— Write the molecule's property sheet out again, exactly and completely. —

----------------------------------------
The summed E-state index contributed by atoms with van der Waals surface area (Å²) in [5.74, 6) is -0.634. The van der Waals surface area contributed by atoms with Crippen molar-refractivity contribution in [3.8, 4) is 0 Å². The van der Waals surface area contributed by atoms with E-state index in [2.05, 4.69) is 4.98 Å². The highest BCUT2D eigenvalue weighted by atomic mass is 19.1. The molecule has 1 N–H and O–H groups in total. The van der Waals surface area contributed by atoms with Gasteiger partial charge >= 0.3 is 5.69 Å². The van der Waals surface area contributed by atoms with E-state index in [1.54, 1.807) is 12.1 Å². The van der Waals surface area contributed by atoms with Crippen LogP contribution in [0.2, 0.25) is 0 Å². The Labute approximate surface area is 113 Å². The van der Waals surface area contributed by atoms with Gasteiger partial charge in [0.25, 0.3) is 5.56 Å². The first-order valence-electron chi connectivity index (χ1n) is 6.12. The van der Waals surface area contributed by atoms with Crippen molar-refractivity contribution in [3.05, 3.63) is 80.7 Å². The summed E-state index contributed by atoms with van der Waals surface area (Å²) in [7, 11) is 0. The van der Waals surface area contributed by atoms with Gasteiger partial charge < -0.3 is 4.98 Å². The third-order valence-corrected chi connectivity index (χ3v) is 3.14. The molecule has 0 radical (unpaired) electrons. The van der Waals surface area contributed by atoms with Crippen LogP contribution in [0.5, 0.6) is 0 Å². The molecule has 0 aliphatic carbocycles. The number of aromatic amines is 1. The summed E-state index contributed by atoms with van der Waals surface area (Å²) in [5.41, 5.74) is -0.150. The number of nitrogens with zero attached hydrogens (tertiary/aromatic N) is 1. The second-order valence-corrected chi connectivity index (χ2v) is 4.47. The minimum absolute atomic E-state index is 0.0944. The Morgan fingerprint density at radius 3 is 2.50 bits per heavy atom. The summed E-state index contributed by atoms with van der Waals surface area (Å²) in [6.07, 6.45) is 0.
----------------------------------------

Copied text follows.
The summed E-state index contributed by atoms with van der Waals surface area (Å²) in [5.74, 6) is -0.634. The van der Waals surface area contributed by atoms with Crippen molar-refractivity contribution in [3.8, 4) is 0 Å². The van der Waals surface area contributed by atoms with E-state index in [2.05, 4.69) is 4.98 Å². The highest BCUT2D eigenvalue weighted by atomic mass is 19.1. The molecule has 1 N–H and O–H groups in total. The van der Waals surface area contributed by atoms with Gasteiger partial charge >= 0.3 is 5.69 Å². The van der Waals surface area contributed by atoms with E-state index in [1.54, 1.807) is 12.1 Å². The van der Waals surface area contributed by atoms with Crippen LogP contribution in [0.2, 0.25) is 0 Å². The Labute approximate surface area is 113 Å². The van der Waals surface area contributed by atoms with Gasteiger partial charge in [0.25, 0.3) is 5.56 Å². The first-order valence-electron chi connectivity index (χ1n) is 6.12. The van der Waals surface area contributed by atoms with Crippen molar-refractivity contribution in [3.05, 3.63) is 80.7 Å². The summed E-state index contributed by atoms with van der Waals surface area (Å²) in [7, 11) is 0. The van der Waals surface area contributed by atoms with Gasteiger partial charge < -0.3 is 4.98 Å². The third-order valence-corrected chi connectivity index (χ3v) is 3.14. The molecule has 0 radical (unpaired) electrons. The van der Waals surface area contributed by atoms with Crippen LogP contribution in [0.5, 0.6) is 0 Å². The molecule has 0 aliphatic carbocycles. The number of aromatic amines is 1. The summed E-state index contributed by atoms with van der Waals surface area (Å²) in [5.41, 5.74) is -0.150. The number of nitrogens with zero attached hydrogens (tertiary/aromatic N) is 1. The second-order valence-corrected chi connectivity index (χ2v) is 4.47. The minimum absolute atomic E-state index is 0.0944. The Morgan fingerprint density at radius 3 is 2.50 bits per heavy atom. The summed E-state index contributed by atoms with van der Waals surface area (Å²) in [6.07, 6.45) is 0.